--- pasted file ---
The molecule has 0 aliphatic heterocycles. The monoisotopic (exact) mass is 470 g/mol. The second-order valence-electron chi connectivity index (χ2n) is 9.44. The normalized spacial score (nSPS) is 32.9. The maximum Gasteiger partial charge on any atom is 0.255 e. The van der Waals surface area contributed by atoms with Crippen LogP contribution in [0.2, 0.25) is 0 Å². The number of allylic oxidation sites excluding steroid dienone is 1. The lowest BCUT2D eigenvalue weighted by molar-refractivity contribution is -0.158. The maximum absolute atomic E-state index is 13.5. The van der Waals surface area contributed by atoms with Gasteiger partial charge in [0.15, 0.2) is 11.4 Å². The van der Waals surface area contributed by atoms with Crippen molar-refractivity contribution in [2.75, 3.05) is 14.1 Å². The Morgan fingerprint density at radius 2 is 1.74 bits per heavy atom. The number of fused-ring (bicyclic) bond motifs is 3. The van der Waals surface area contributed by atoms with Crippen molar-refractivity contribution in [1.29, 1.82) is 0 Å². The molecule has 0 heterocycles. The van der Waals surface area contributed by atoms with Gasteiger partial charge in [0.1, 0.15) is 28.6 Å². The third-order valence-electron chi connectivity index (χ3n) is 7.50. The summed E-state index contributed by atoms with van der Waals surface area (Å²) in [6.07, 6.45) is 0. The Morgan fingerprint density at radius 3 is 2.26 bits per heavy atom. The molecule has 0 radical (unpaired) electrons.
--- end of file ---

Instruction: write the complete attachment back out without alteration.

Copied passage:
The molecule has 0 aliphatic heterocycles. The monoisotopic (exact) mass is 470 g/mol. The second-order valence-electron chi connectivity index (χ2n) is 9.44. The normalized spacial score (nSPS) is 32.9. The maximum Gasteiger partial charge on any atom is 0.255 e. The van der Waals surface area contributed by atoms with Crippen LogP contribution in [0.2, 0.25) is 0 Å². The number of allylic oxidation sites excluding steroid dienone is 1. The lowest BCUT2D eigenvalue weighted by molar-refractivity contribution is -0.158. The maximum absolute atomic E-state index is 13.5. The van der Waals surface area contributed by atoms with Gasteiger partial charge in [0.15, 0.2) is 11.4 Å². The van der Waals surface area contributed by atoms with Crippen molar-refractivity contribution in [2.75, 3.05) is 14.1 Å². The Morgan fingerprint density at radius 2 is 1.74 bits per heavy atom. The number of fused-ring (bicyclic) bond motifs is 3. The van der Waals surface area contributed by atoms with Crippen molar-refractivity contribution in [1.29, 1.82) is 0 Å². The molecule has 0 heterocycles. The van der Waals surface area contributed by atoms with Gasteiger partial charge in [0.1, 0.15) is 28.6 Å². The third-order valence-electron chi connectivity index (χ3n) is 7.50. The summed E-state index contributed by atoms with van der Waals surface area (Å²) in [6.07, 6.45) is 0. The Morgan fingerprint density at radius 3 is 2.26 bits per heavy atom. The molecule has 0 radical (unpaired) electrons.